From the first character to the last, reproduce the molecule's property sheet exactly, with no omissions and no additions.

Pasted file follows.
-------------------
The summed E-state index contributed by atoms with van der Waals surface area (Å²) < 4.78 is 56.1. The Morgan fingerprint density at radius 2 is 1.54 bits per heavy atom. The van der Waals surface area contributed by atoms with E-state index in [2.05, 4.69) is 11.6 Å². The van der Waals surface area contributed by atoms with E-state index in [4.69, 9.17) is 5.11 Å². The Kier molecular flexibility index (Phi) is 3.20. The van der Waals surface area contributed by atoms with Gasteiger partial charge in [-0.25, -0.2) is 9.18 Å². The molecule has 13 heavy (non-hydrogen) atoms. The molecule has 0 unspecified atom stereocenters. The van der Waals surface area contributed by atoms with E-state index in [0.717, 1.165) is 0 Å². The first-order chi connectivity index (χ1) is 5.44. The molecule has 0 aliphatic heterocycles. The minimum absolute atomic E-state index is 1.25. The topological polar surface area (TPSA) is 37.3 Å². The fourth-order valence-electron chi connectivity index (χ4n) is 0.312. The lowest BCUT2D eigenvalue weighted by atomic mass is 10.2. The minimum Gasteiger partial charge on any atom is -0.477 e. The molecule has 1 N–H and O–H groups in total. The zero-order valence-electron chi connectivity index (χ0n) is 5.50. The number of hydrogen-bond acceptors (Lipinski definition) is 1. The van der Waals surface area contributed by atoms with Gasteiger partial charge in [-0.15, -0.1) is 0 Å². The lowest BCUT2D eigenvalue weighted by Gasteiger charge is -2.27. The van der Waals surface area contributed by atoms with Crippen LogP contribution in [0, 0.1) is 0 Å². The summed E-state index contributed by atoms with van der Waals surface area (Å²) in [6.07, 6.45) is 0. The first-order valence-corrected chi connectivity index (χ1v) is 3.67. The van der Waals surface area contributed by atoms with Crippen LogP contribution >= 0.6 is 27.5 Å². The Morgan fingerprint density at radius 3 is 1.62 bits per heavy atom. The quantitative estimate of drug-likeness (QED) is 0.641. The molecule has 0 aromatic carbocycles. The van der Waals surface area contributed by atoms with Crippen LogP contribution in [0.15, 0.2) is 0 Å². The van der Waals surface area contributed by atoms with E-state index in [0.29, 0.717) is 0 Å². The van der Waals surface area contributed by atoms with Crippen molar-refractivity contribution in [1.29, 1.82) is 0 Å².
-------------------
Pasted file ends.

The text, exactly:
The summed E-state index contributed by atoms with van der Waals surface area (Å²) < 4.78 is 56.1. The Morgan fingerprint density at radius 2 is 1.54 bits per heavy atom. The van der Waals surface area contributed by atoms with E-state index in [2.05, 4.69) is 11.6 Å². The van der Waals surface area contributed by atoms with E-state index in [4.69, 9.17) is 5.11 Å². The Kier molecular flexibility index (Phi) is 3.20. The van der Waals surface area contributed by atoms with Gasteiger partial charge in [-0.25, -0.2) is 9.18 Å². The molecule has 13 heavy (non-hydrogen) atoms. The molecule has 0 unspecified atom stereocenters. The van der Waals surface area contributed by atoms with E-state index in [0.717, 1.165) is 0 Å². The first-order chi connectivity index (χ1) is 5.44. The molecule has 0 aliphatic heterocycles. The minimum absolute atomic E-state index is 1.25. The topological polar surface area (TPSA) is 37.3 Å². The fourth-order valence-electron chi connectivity index (χ4n) is 0.312. The lowest BCUT2D eigenvalue weighted by atomic mass is 10.2. The minimum Gasteiger partial charge on any atom is -0.477 e. The molecule has 1 N–H and O–H groups in total. The zero-order valence-electron chi connectivity index (χ0n) is 5.50. The number of hydrogen-bond acceptors (Lipinski definition) is 1. The van der Waals surface area contributed by atoms with Gasteiger partial charge in [-0.15, -0.1) is 0 Å². The lowest BCUT2D eigenvalue weighted by Gasteiger charge is -2.27. The van der Waals surface area contributed by atoms with Crippen LogP contribution in [0, 0.1) is 0 Å². The summed E-state index contributed by atoms with van der Waals surface area (Å²) in [6.07, 6.45) is 0. The first-order valence-corrected chi connectivity index (χ1v) is 3.67. The van der Waals surface area contributed by atoms with Crippen LogP contribution >= 0.6 is 27.5 Å². The Morgan fingerprint density at radius 3 is 1.62 bits per heavy atom. The quantitative estimate of drug-likeness (QED) is 0.641. The molecule has 0 aromatic carbocycles. The van der Waals surface area contributed by atoms with Crippen LogP contribution in [0.15, 0.2) is 0 Å². The van der Waals surface area contributed by atoms with E-state index in [0.29, 0.717) is 0 Å². The van der Waals surface area contributed by atoms with Crippen molar-refractivity contribution in [1.29, 1.82) is 0 Å².